It is significant that Kaselitz would often attend auctions for educational purposes. “Many times, he would spend hours looking at the auction lots and not buy anything,” Richard remembers.
Burdick is certain that Kaselitz attended the Stack’s sale of the Reed Hawn Collection of half dollars in 1973, “at least two of the Garrett sales by Bowers in ’79-’80, and the Eliasberg gold sale in 1982.” He carefully examined many of the coins sold in these sales. Later, Kaselitz devoted much time to developing his real estate business and raising a family.
More than twenty-five years ago, Kaselitz bought the coin and stamp store that meant so much to him when he was a teenager. This store is still in business.
1831 quarters play key roles in friendships
Richard’s friendship with John Albanese began with the transaction of an 1831 quarter and Burdick’s friendship with Kaselitz was “rekindled” later when they both bid on this same 1831 quarter. For Richard’s own personal collection, Richard bought a gem quality “1831 quarter from Andrew Sydlak in 1982 for $3,000. Sydlak had paid $2.50 for it in 1938,” Richard is sure.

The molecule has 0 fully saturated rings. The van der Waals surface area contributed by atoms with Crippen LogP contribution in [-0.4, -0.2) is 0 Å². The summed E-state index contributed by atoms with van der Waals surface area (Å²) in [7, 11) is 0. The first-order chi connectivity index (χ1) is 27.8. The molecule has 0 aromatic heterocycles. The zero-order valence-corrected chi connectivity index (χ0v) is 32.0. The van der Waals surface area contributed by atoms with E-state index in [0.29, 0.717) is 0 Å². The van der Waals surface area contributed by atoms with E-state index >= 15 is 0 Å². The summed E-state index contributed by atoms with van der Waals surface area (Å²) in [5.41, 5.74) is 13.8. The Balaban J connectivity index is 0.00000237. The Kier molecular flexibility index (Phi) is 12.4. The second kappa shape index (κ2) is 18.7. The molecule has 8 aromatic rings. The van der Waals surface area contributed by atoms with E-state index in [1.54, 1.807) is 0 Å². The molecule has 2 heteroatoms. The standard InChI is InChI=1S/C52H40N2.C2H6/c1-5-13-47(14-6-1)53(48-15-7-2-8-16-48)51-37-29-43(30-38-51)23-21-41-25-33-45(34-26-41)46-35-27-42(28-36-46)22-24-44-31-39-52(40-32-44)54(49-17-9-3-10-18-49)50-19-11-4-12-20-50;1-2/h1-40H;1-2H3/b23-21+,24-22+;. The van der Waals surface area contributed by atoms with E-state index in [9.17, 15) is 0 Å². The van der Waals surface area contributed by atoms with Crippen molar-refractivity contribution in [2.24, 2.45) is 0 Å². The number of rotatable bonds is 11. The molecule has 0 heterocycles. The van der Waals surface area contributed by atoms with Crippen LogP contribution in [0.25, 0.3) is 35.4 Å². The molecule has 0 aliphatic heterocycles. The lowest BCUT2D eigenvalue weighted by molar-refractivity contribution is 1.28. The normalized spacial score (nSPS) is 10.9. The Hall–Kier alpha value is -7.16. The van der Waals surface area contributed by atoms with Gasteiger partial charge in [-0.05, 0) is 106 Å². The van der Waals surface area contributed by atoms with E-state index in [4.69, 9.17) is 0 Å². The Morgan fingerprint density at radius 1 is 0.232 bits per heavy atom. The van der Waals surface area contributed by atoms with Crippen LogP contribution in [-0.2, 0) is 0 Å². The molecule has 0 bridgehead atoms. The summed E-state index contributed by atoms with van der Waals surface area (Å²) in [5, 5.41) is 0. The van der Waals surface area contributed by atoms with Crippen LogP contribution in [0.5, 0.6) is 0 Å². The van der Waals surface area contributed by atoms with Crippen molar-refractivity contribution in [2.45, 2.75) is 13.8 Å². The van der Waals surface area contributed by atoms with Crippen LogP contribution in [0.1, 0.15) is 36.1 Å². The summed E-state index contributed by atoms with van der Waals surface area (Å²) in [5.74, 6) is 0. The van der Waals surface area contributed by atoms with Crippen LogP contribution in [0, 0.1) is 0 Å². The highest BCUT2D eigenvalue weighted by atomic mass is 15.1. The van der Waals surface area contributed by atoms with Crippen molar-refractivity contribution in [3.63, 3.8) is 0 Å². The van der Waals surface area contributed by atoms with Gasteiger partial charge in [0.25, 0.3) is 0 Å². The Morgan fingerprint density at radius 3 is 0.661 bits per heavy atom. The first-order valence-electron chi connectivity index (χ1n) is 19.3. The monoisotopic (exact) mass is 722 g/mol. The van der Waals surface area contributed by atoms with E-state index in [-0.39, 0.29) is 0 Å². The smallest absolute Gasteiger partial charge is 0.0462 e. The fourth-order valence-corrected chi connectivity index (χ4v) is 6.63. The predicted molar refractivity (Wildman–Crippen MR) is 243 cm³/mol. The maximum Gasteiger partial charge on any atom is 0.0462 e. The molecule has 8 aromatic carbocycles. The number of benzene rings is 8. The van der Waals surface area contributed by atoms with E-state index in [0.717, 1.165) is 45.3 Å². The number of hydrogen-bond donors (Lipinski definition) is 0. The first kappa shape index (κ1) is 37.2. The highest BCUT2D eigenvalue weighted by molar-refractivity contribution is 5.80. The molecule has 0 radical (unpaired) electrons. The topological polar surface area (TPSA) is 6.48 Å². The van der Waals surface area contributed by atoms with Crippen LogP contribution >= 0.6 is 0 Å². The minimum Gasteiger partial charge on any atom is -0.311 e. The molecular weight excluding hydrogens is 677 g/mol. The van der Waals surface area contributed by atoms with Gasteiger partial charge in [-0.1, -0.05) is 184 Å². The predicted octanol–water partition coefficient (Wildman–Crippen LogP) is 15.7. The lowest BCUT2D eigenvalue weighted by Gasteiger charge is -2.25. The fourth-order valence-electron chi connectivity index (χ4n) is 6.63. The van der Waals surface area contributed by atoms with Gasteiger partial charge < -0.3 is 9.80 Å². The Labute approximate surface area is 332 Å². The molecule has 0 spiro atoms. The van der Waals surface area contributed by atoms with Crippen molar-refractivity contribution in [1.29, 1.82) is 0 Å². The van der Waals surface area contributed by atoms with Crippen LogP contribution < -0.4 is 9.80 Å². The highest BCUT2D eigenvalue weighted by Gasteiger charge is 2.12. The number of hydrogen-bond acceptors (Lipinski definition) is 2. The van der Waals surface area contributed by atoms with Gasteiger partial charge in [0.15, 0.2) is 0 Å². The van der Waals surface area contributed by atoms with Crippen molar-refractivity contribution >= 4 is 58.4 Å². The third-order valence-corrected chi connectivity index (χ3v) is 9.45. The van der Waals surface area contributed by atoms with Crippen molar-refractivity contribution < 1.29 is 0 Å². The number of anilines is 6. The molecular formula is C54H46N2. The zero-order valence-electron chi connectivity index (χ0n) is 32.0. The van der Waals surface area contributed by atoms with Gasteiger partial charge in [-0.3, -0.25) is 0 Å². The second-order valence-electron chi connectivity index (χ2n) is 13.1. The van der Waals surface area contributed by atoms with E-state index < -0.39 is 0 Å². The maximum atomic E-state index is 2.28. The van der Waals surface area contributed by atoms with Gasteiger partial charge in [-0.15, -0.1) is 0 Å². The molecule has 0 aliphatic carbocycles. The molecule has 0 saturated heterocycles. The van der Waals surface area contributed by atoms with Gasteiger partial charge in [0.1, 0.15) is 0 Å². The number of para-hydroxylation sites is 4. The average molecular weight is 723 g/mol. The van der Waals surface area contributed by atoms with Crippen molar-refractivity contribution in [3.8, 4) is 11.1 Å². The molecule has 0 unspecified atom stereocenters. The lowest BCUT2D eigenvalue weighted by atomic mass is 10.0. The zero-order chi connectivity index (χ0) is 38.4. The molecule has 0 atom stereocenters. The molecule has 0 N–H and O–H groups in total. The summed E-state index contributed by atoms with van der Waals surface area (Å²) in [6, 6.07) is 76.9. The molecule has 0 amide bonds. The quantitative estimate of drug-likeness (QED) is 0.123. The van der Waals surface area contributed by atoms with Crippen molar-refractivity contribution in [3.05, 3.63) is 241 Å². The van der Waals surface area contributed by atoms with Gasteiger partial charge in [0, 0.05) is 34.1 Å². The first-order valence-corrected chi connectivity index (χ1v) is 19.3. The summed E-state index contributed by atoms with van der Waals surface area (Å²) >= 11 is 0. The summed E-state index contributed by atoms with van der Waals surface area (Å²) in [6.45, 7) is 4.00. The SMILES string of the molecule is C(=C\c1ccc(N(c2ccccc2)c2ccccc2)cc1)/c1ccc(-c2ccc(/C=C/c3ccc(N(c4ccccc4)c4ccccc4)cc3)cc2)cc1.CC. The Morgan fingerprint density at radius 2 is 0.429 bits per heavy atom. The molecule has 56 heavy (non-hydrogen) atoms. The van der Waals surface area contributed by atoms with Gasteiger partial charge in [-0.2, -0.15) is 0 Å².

During the mid 1980s, while at a coin show in Kalamazoo, Michigan, Burdick met John Albanese by chance. John already knew of Richard. “John said he heard I had some really nice coins. I said they were not for sale. He said please show them to me, anyway,” Burdick reveals.
So, Richard brought them to this show the next day, a Proof 1855 half dime, an 1805 dime, an 1831 quarter and a 1799 eagle ($10 gold coin). Albanese was delighted with the coins and asked for prices. Richard did not want to sell any of them.
Finally, John talked Richard into agreeing to sell one of the four and Richard parted with the 1831 quarter, for $15,000. “I remember begging Richard to sell me the quarter,” Albanese now exclaims. “I was incredibly excited!”
The Sydlak-Burdick-Albanese 1831 quarter was later part of the incredible type set of James Lull, which Spectrum-B&M auctioned in Fort Lauderdale on January 9, 2005. I covered that sale for Numismatic News newspaper.